On unsolicited criticism
I had a new experience a few weeks ago when I was speaking at Velocity. I gave a keynote to 2,000 people; throughout the following day, a half-dozen strangers came up to me to supply unsolicited criticism of my presentation tone.
They each approached me individually. They were all male. Some waited til I was alone to approach me, others did it while I was surrounded by people. I don’t think they knew each other, and I don’t think they were fellow speakers. I repeatedly heard the following:
- “You sounded like a school teacher.”
- “It felt snoozy.”
- “You rehearsed too much.”
I’m a person who really appreciates feedback. I read the comments and reviews submitted through the Velocity site religiously. I gave the presentation 8 times at work before I gave it at Velocity, and more than a dozen people gave me incredibly helpful feedback on it beforehand.
But by the end of the day after my keynote, I was crushed. I had received a ton of praise and positive feedback, too, but I couldn’t hear it. My brain could only retain were these random, surprising, caught-off-guard moments that required me to nod and smile and try to make sense of what these people were saying. After dinner, I nearly broke down; I went to my manager, Seth, and told him what was going on. 
Seth turned to a nearby presenter (and fellow coworker) and asked, “Hey Jonathan, did you receive any constructive criticism or feedback after your talk?”
Jonathan said, “What? No. I mean, people said it was good. But not really feedback.” We continued our poll. The male presenters we asked received no unsolicited feedback (other than “that was great!”). Some women I spoke with, however, had received feedback on their tone as well.
I asked Seth, “Wait, are you saying this is gendered?” He nodded, “Yeah, I think it could be.” I was blown away. I was still crushed, but at least I could begin to try and process what had been happening. As someone who loves receiving feedback, I’ve had a hard time figuring out why I was so deeply affected by these strangers. I’ve narrowed it down to a few possibilities:
- It’s hard to turn those comments into something constructive that I can learn from (or even really understand).
- There’s something about the power they may have felt the need to demonstrate. They chose to come and say something to my face rather than simply add comments and a review through Velocity’s site (which is what the conference organizers were emphasizing regularly). 
Those around me have some additional guesses as to why they decided to approach me and say something. I’ve heard, “Maybe they thought you were cute and wanted to impress you.” I’ve heard, “Maybe they were insecure.” But I think the real nugget is that I wasn’t like a lot of the other presenters: I wore a dress, heels, and a big necklace. I was incredibly articulate and poised. I wasn’t a stand-up act or rough around the edges. I think that this set off a red flag to these men: “There is something different here. Different is bad.” Is it possible that the only frame of reference they have for a strong woman in front of an audience, speaking articulately, is their school teachers?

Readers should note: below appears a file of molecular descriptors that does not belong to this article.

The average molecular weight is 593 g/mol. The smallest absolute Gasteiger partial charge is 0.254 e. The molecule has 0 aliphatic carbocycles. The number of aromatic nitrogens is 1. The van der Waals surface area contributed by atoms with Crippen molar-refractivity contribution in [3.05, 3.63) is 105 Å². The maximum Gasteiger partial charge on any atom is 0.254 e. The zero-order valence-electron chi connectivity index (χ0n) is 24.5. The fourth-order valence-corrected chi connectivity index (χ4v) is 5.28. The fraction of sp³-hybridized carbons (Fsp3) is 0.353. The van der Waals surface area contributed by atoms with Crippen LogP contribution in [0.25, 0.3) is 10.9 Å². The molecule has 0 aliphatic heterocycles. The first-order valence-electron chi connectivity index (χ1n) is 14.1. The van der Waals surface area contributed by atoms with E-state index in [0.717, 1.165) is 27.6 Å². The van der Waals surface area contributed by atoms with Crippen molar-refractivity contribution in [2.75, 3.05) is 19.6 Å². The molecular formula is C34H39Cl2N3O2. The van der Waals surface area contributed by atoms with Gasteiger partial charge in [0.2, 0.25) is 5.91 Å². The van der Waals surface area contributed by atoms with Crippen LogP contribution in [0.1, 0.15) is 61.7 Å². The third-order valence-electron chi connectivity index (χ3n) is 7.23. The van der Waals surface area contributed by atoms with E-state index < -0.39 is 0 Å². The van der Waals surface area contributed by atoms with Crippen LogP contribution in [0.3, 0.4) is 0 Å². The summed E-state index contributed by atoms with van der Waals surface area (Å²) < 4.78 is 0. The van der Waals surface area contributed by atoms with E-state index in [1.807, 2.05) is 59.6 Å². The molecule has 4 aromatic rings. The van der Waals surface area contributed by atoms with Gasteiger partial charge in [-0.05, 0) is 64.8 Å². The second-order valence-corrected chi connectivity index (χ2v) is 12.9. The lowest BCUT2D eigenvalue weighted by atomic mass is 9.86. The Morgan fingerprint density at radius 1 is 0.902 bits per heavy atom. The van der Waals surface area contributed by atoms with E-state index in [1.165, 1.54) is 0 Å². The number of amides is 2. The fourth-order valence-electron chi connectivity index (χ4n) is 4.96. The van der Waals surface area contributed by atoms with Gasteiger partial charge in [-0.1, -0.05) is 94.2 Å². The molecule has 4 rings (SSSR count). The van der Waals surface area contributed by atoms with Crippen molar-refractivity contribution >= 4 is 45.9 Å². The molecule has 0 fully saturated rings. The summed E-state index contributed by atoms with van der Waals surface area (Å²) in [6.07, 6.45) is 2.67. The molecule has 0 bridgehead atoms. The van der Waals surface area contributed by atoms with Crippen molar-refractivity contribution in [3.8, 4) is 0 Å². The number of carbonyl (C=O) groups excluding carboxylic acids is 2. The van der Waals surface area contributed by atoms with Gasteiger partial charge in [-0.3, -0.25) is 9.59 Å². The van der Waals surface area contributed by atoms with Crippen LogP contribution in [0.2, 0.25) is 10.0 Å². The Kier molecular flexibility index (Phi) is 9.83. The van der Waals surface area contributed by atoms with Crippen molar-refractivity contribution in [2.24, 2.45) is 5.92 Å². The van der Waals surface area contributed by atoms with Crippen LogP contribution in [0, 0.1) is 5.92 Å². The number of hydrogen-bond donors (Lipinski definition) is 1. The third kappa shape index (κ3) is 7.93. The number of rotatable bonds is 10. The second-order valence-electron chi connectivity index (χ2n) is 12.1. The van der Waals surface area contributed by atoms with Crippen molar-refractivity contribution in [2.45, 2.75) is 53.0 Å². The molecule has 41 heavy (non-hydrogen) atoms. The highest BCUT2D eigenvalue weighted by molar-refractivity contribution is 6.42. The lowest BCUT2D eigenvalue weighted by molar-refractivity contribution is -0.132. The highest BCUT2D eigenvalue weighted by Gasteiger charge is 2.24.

I’ve rewatched that video quite a bit since I gave the presentation. I continue to need to reassure myself that I’m actually really proud of my delivery. I think I represented myself well onstage that day , and I think I represented Etsy well, too. In the few days following the presentation I told a handful of very close friends that I didn’t want to give a talk again – I was that shattered by what’d happened. I’m in a much better place now, thanks to being surrounded by people who give real, helpful, honest feedback. There are things I’m continuing to improve on as a public speaker, but none of them relate to my tone.
I wrote this post for two reasons: I want people who have experienced this to understand that they are not alone. And I’m writing this to remind folks to check yourself when you have an instinct to give someone advice or feedback. Ask yourself some questions. When’s the right time? Is it constructive? What’s moving you to give feedback to them right now? And is it possible that your brain was itched by them not in a bad way, but in a potentially eye-opening way for you? It may reveal some unconscious biases in yourself that would be worthwhile for you to explore.
 An even weirder part of this story is that one of the men who approached me also approached Seth and gave him feedback on my presentation tone.
 I’ve spoken with other women who’ve had a similar experience and we’ve commiserated about how much it rattles you. But I’ve also learned how to handle it in the future: “Thanks so much for wanting to give me feedback! Please put in your comments and review online through the site; I read every single one of those, and I’m MUCH more likely to remember it that way” with a big old smile. It’ll undercut whatever is driving them to come say it to your face.
 And I’m still confused: how is coming across like a teacher a piece of criticism?
 I’ve also read through the reviews (I have a 4.37/5 star rating!) and was asked to speak at additional conferences by two fellow highly-rated keynote speakers at Velocity. And reading through the feedback on Twitter (which was universally positive), I realized something big: female audience members reacted incredibly positively to my talk. Maybe my tone and presence didn’t shock them as much as it did the others.